WYSO

Bill Felker

Host - Poor Will's Almanack

Bill Felker has been writing nature columns and almanacs for regional and national publications since 1984. His Poor Will’s Almanack has appeared as an annual publication since 2003. His organization of weather patterns and phenology (what happens when in nature) offers a unique structure for understanding the repeating rhythms of the year.

Exploring everything from animal husbandry to phenology, Felker has become well known to farmers as well as urban readers throughout the country.  He is an occasional speaker on the environment at nature centers, churches and universities, and he has presented papers related to almanacking at academic conferences, as well. Felker has received three awards for his almanac writing from the Ohio Newspaper Association. "Better writing cannot be found in America's biggest papers," stated the judge on the occasion of Felker’s award in 2000.

Currently, Bill Felker lives with his wife in Yellow Springs, Ohio. He has two daughters, Jeni, who is a psychologist in Portland, Oregon, and Neysa, a photographer in Spoleto, Italy.

Ways to Connect

honeybee on flower
kuhnmi / Flickr Creative Commons

A season is always the sum of its parts. The pieces of Early Spring are few and subtle, but Middle Spring, reaching its zenith this week, leaves little to the imagination. The meager inventories of change that characterized equinox quickly fill with new details. Trees leaf and flowers bloom, unmistakable, their numbers catching the eye of almost everyone.

ant on flower
vivek raj / Flickr Creative Commons

According to some recent studies, an insect Armageddon is taking place throughout the United States and Europe. Some scientists project that over half of all insect species could disappear by the end of the 21st century.

The insect population around my yard has diminished markedly in just two years. I used to be able to find angleworms under the mulch near my sidewalk. Last year, no worms. Ants used to build entrances to their nests in the cracks of the sidewalk. No more ants.  Scorpion flies, aphids and beeflies were once plentiful in my garden, but no longer.

cows and horses in pasture
Till Westermayer / Flickr Creative Commons

Back in 2005, my friend Ruby (who was 95 at the time), had seen cows standing knee deep in mud, and she saw one of them switch its tail, and that, she declared, was a sign of spring.

Indeed, under the Cows Switching Their Tails Moon, the signs are all about. Toads and green frogs sing, ducklings and goslings hatch. Flowering pears and plums and apples and cherries bloom and set their fruit.

Forsythia
slgckgc / Flickr Creative Commons

No matter the weather, April almost always means middle spring right around the corner, and, especially if the early spring has been cold, it could be a good time to count the weeks until summer.

Lukasz Rawa / Flickr Creative Commons

Often, the landscape still seems to lie in winter even when the sun says spring. But the season takes on its character from many cues and signs, or what anthropologist Keith Basso calls “mnemonic pegs.” A person might use such pegs, formed by objects or events, like blooming daffodils or singing birds, to formulate what anthropologists call a “topogeny,” a listing of phenomena that creates maps or paths.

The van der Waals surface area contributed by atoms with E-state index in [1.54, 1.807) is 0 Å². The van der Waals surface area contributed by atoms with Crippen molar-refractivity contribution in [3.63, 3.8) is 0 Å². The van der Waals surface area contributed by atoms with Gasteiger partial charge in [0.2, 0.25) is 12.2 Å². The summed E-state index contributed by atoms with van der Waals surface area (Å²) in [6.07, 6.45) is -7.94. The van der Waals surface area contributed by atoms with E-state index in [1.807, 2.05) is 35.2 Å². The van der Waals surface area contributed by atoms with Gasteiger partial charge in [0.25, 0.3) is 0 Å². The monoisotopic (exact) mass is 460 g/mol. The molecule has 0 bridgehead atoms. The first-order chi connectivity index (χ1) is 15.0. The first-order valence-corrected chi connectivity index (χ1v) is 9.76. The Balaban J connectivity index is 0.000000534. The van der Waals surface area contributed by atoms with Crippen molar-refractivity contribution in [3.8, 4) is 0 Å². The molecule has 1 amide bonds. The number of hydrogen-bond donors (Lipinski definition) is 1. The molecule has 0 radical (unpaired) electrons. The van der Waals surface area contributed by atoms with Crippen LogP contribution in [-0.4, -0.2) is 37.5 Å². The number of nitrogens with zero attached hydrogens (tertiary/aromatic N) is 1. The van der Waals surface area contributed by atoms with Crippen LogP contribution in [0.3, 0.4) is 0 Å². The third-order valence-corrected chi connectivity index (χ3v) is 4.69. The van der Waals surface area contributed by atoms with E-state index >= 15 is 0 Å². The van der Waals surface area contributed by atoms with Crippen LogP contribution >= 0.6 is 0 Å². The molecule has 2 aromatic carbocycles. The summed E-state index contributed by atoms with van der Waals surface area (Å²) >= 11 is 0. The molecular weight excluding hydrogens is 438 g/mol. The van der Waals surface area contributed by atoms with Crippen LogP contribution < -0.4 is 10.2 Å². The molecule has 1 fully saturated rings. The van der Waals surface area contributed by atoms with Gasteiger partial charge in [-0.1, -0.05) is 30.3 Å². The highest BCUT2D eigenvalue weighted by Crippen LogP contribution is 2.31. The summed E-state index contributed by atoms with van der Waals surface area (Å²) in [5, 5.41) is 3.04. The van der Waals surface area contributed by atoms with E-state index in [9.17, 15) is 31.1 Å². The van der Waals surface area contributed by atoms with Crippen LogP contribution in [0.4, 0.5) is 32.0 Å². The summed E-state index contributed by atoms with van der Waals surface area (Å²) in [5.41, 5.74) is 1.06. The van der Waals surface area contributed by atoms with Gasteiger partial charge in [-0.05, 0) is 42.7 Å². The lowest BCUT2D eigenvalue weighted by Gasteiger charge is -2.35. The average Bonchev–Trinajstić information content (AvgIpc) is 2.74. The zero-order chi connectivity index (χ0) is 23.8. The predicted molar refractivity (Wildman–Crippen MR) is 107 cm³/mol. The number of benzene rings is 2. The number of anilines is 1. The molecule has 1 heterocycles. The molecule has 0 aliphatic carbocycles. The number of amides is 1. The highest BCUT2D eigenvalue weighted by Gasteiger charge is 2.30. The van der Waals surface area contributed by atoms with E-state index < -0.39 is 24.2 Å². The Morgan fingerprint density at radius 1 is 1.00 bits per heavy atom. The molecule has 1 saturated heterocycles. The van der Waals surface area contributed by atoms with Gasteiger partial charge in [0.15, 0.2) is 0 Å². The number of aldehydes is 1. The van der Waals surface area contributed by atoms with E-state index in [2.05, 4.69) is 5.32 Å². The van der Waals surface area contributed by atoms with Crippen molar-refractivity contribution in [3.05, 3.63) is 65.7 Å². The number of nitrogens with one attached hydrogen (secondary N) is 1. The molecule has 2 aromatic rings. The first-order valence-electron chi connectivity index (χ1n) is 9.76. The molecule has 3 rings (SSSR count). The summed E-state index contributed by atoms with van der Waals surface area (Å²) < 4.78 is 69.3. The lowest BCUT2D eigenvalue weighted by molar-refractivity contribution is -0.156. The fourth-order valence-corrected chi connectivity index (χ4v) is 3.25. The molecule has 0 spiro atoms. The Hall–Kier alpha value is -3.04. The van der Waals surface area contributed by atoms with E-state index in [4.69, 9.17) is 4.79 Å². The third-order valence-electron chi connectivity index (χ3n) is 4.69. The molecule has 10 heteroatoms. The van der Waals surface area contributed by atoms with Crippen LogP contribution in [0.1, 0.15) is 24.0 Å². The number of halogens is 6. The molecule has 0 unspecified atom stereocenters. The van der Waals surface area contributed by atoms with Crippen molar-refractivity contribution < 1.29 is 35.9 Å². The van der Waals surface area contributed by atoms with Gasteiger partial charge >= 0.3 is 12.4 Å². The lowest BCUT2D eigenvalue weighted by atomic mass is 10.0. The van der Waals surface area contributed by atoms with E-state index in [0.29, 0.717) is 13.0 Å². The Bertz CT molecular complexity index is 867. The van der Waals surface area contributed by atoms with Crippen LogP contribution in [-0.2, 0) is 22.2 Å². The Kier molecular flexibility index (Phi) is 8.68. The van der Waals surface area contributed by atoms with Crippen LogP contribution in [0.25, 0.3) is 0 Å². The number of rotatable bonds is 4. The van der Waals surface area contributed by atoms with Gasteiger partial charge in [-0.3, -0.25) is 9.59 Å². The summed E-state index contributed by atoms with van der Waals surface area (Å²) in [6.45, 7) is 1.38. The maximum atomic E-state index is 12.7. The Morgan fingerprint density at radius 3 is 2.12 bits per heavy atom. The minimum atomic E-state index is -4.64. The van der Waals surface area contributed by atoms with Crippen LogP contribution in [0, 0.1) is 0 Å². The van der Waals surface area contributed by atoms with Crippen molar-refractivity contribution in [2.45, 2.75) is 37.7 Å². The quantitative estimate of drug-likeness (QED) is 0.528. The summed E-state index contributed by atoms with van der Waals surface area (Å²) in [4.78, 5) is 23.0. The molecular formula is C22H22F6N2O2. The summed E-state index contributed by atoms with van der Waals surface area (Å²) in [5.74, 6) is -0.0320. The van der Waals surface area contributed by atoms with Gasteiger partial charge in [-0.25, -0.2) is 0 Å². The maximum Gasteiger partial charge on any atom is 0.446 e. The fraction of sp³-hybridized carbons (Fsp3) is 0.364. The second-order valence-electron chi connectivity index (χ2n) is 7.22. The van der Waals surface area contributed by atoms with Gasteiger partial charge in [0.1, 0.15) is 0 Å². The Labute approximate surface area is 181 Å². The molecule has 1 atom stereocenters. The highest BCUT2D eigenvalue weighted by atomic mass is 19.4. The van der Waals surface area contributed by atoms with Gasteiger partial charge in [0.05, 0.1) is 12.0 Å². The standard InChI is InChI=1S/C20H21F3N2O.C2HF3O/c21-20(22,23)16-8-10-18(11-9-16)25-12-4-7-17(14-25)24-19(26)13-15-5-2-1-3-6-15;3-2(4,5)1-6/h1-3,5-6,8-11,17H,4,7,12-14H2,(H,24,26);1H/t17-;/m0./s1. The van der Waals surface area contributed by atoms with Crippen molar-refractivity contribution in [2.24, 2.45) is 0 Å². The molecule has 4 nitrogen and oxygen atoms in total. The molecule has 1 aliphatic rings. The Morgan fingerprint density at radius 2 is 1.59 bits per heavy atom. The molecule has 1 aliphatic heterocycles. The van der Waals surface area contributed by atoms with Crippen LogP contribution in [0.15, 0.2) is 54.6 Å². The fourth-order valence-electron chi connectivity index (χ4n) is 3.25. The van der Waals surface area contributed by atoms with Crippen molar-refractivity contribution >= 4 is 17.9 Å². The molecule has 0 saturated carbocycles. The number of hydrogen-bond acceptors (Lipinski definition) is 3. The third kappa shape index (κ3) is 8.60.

tulips
tanakawho / Flickr Creative Commons

This week of the year, as Early Spring deepens and the Sun moves from Pisces toward warming Aries,  I keep looking for the colors and sounds that mark the path away from winter.

When I look back at my daybook, I see that tulips form one of the borders of time that appear between yellow daffodils and the gold of forsythia. After all, without such borders and markers there is no time or spring at all. And markers like tulips are like themes in songs that weave great music.

cabbage butterfly
Brad Smith / Flickr Creative Commons

On the 6th of March The Cabbage White Butterfly Moon is new.

And white cabbage butterflies are the surest sign of the full sweep of Early Spring. Once you notice those butterflies, then you know the more elusive mourning cloak butterflies and the question mark butterflies and the tortoise shell butterflies and the tiny blues are flying too.

daffodils
CameliaTWU / Flickr Creative Commons

Yes, it is the second week of Early Spring. But it doesn’t really look like spring. So it could be time to start counting the weeks until it really does look like spring. Here is one way to count:

Blue Jay
Mark Moschell / Flickr Creative Commons

The shift in weather that multiplies the signs of spring takes place within a week of Cross Quarter Day, the day on which the sun reaches halfway to spring equinox, February 18th.

Three or four good thaws, sometimes lasting a week apiece, have already come up from the south before then. Bulbs made progress during each of them, foliage rising ever so slowly though the soft ground.

cardinal sitting on a branch
Jennifer Boyer / Flickr Creative Commons

It's almost Early Spring. Time to be getting ready.

When you hear mourning doves singing before dawn, then organize all your buckets for tapping maple sap.

When you hear red-winged blackbirds whistling in the wetlands, then the maple sap should already be running.

When titmice and cardinals sing throughout the morning, then check your chicken flock for mites.

When bright yellow aconites bloom, then spread fertilizer in the field and garden so that it can work its way into the ground before spring planting.

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